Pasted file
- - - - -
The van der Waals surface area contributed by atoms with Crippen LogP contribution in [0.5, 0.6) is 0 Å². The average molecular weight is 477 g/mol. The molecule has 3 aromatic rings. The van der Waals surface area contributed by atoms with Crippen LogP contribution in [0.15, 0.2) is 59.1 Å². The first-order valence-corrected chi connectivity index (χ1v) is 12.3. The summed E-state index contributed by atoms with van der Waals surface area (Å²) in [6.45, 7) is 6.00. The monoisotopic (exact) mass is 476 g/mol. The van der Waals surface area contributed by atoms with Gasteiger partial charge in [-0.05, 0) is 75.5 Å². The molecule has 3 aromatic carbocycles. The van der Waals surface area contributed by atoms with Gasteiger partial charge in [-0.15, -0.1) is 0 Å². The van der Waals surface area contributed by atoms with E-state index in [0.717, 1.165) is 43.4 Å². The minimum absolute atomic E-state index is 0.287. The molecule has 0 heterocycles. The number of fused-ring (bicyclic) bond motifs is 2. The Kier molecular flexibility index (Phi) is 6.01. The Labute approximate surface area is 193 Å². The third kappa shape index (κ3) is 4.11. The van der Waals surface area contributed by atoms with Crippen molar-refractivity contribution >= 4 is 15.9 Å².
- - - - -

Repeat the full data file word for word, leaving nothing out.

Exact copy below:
The van der Waals surface area contributed by atoms with Crippen LogP contribution in [0.5, 0.6) is 0 Å². The average molecular weight is 477 g/mol. The molecule has 3 aromatic rings. The van der Waals surface area contributed by atoms with Crippen LogP contribution in [0.15, 0.2) is 59.1 Å². The first-order valence-corrected chi connectivity index (χ1v) is 12.3. The summed E-state index contributed by atoms with van der Waals surface area (Å²) in [6.45, 7) is 6.00. The monoisotopic (exact) mass is 476 g/mol. The van der Waals surface area contributed by atoms with Gasteiger partial charge in [-0.05, 0) is 75.5 Å². The molecule has 3 aromatic carbocycles. The van der Waals surface area contributed by atoms with Gasteiger partial charge in [-0.15, -0.1) is 0 Å². The van der Waals surface area contributed by atoms with E-state index in [0.717, 1.165) is 43.4 Å². The minimum absolute atomic E-state index is 0.287. The molecule has 0 heterocycles. The number of fused-ring (bicyclic) bond motifs is 2. The Kier molecular flexibility index (Phi) is 6.01. The Labute approximate surface area is 193 Å². The third kappa shape index (κ3) is 4.11. The van der Waals surface area contributed by atoms with Crippen molar-refractivity contribution >= 4 is 15.9 Å².